Coretta Scott King spoke out against now-Sen. Jeff Sessions (R-Ala.) when he was nominated for a federal judgeship in 1986. But if she were alive today to see him nominated for attorney general, White House press secretary Sean Spicer hopes she would have changed her mind.
“I would respectfully disagree with her assessment of Senator Sessions then and now,” Spicer said on Wednesday. “I can only hope that if she was still with us today, that after getting to know him and to see his record and his commitment to voting and civil rights, that she would” regret her opposition.
In a letter she wrote at the time, King said that Sessions “lacks the temperament, fairness, and judgement to be a federal judge.” Sessions, who has joked about supporting the KKK and once referred to a black colleague as “boy,” was denied the judgeship. Whereas King marched alongside her husband, Dr. Martin Luther King Jr., for voting rights, Sessions has referred to the Voting Rights Act as “intrusive.”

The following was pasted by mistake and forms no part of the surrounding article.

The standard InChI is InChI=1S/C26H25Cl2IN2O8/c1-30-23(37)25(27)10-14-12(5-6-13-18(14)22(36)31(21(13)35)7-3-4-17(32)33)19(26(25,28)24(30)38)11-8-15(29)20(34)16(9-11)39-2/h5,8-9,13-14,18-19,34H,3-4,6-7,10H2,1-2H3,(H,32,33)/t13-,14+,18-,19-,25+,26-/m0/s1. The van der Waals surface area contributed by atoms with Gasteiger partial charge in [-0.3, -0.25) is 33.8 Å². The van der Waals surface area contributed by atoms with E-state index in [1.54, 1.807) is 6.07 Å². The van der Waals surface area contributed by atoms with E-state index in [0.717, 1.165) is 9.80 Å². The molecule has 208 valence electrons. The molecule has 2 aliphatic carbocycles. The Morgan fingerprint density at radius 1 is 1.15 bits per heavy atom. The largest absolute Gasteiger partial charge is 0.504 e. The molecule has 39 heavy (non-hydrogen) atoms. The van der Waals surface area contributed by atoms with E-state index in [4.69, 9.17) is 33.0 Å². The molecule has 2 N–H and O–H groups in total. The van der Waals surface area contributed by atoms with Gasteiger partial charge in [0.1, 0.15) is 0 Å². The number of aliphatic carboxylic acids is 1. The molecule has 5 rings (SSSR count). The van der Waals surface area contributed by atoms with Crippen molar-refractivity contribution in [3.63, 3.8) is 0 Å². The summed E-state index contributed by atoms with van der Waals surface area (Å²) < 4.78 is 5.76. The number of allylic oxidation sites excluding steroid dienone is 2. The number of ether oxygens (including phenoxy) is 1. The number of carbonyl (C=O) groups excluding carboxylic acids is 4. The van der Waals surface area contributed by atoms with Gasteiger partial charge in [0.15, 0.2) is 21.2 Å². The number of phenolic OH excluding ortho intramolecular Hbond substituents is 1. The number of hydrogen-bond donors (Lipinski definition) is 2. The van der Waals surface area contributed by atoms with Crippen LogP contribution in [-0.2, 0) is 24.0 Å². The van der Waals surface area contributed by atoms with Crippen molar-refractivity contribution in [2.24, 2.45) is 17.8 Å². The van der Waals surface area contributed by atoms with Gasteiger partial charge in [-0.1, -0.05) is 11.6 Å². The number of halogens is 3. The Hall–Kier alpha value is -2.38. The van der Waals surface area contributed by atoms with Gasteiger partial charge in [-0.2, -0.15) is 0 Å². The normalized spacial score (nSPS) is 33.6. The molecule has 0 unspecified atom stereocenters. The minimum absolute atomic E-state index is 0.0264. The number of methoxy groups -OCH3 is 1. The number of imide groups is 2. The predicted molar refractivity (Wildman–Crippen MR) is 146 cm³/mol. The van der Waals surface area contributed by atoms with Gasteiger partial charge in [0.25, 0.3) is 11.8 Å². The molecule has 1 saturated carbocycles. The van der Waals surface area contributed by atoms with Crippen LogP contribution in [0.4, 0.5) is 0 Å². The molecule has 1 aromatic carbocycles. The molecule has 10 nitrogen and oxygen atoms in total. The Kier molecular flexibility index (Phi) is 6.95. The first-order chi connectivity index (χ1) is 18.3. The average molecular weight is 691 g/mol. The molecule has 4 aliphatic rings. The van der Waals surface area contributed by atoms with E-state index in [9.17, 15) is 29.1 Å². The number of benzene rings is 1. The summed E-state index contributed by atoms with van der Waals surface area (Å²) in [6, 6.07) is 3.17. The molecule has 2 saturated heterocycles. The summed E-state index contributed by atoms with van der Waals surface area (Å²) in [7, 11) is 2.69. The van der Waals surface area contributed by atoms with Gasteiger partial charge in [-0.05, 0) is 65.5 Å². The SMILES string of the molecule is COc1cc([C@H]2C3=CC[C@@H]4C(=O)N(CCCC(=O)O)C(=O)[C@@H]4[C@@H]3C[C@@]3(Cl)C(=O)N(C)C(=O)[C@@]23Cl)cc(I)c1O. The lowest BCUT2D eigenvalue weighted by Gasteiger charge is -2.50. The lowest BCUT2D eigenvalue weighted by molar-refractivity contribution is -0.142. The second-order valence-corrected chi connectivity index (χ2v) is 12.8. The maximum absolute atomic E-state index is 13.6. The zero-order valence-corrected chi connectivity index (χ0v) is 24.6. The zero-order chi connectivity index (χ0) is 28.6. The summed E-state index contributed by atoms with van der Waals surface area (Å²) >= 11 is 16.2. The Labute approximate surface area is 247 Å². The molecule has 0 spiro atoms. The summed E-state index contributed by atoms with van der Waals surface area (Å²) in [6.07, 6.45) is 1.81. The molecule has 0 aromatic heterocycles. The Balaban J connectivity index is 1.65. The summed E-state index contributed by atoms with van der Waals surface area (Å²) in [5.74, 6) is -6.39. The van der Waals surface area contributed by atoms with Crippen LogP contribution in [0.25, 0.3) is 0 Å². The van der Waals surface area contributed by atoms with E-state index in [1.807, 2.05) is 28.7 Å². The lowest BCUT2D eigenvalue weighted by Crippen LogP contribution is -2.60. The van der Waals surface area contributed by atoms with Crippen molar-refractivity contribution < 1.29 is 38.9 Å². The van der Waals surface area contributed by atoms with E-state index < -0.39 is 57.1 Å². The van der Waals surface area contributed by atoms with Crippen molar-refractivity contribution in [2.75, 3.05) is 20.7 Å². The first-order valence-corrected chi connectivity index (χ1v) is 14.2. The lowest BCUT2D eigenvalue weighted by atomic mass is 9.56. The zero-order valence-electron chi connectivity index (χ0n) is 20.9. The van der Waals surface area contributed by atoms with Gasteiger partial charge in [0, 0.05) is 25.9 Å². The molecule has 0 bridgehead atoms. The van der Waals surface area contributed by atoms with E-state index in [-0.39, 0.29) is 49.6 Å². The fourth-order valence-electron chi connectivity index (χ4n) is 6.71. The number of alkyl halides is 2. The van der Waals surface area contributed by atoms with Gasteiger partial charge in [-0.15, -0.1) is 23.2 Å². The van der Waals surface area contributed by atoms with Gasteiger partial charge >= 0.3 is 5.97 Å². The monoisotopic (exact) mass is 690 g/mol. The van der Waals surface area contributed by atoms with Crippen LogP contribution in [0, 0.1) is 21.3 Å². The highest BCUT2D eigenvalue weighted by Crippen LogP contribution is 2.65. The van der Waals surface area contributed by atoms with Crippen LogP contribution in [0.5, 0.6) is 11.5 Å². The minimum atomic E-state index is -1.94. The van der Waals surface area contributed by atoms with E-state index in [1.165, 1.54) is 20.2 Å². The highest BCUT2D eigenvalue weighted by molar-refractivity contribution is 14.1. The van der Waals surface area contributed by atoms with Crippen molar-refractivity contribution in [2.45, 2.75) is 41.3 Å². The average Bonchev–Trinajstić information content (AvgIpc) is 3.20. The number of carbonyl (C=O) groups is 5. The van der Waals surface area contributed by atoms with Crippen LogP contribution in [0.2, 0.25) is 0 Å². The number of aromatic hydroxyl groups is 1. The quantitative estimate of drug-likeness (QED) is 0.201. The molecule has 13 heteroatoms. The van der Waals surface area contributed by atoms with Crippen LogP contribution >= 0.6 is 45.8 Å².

Sessions also infamously fought to prosecute three civil rights activists for voter fraud in a case that former Massachusetts Gov. Deval Patrick, who worked on the case, called a “cautionary tale” of “what can happen when prosecutorial discretion is unchecked, when regard for facts is secondary to political objectives.”
Spicer called Sessions’ record on civil rights “outstanding.”
On Tuesday night, Sen. Elizabeth Warren (D-Mass.) attempted to read King’s letter on the Senate floor but was shut down by Majority Leader Mitch McConnell (R-Ky.).
“I am surprised that the words of Coretta Scott King are not suitable for debate in the United States Senate,” Warren said.